Managing Post-Op Pain at Home: Medicines

Woman taking pills in kitchen.

Pain after an operation (post-op pain) is common and expected. These guidelines can help you stay as comfortable as possible.

Taking pain medicines

  • Take medicines on time. Do not take more than prescribed.

  • Take only the medicines that your healthcare provider tells you to take.

  • Take pain medicines with some food to avoid an upset stomach.

  • Don’t drink alcohol while using pain medicines.

  • Do not drive while taking opioid pain medicines. 

Types of pain medicines


  • Over-the-counter (such as acetaminophen and ibuprofen) or prescription

  • All relieve mild to moderate pain and some reduce swelling

  • Possible side effects include stomach upset and bleeding, high doses may cause kidney or liver problems

  • Check with your healthcare provider before taking over-the-counter pain medicines in addition to your prescribed pain medicine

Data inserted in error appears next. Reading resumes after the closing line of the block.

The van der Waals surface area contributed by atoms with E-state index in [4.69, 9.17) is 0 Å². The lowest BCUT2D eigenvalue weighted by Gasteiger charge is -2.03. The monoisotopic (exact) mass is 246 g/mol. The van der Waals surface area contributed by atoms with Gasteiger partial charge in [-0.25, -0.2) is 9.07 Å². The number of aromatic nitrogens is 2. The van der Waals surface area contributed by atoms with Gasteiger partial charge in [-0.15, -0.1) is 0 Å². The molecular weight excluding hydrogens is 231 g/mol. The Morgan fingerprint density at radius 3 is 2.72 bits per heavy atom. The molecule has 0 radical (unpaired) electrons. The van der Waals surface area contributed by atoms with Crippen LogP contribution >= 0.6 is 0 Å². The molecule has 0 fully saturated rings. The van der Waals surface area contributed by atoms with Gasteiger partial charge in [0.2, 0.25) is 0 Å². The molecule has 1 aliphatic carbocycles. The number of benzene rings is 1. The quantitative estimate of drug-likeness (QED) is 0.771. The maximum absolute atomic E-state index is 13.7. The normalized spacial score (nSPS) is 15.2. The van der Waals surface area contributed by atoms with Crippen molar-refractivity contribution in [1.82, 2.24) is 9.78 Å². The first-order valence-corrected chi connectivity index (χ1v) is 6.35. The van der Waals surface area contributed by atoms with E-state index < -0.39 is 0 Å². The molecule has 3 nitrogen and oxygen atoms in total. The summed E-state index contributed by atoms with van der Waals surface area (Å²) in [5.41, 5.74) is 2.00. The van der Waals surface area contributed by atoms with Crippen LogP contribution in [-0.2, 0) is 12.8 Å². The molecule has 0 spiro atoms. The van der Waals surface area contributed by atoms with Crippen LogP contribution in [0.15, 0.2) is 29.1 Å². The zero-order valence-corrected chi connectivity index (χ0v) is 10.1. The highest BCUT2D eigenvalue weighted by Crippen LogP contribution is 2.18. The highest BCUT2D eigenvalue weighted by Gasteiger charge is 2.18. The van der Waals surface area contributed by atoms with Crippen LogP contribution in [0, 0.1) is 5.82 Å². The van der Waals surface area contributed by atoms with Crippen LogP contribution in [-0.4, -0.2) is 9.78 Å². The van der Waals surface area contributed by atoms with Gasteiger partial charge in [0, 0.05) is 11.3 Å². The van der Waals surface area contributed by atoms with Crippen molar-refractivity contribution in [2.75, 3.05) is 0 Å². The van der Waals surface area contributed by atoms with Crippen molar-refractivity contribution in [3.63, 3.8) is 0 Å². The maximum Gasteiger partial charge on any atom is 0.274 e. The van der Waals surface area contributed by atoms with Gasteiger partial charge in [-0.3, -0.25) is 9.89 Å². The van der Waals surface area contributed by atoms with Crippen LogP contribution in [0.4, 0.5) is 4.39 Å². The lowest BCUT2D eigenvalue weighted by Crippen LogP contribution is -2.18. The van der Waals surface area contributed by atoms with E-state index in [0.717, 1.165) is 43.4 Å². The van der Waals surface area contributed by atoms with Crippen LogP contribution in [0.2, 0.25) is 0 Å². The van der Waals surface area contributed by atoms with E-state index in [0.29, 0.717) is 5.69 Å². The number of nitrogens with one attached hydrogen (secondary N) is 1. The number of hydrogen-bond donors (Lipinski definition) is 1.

• Always a prescription

  • Relieve moderate to severe pain

  • Possible side effects include stomach upset, nausea, and itching

  • May cause constipation (to help prevent this, eat high-fiber foods and drink plenty of water)

  • Your healthcare provider may recommend a stool softener

When to call your healthcare provider

Call your healthcare provider or seek immediate attention if you notice any of these symptoms:

  • Nausea, vomiting, diarrhea, lasting constipation, or stomach cramps

  • Breathing problems or a fast heart rate

  • Feeling very tired, sluggish, or dizzy

  • Skin rash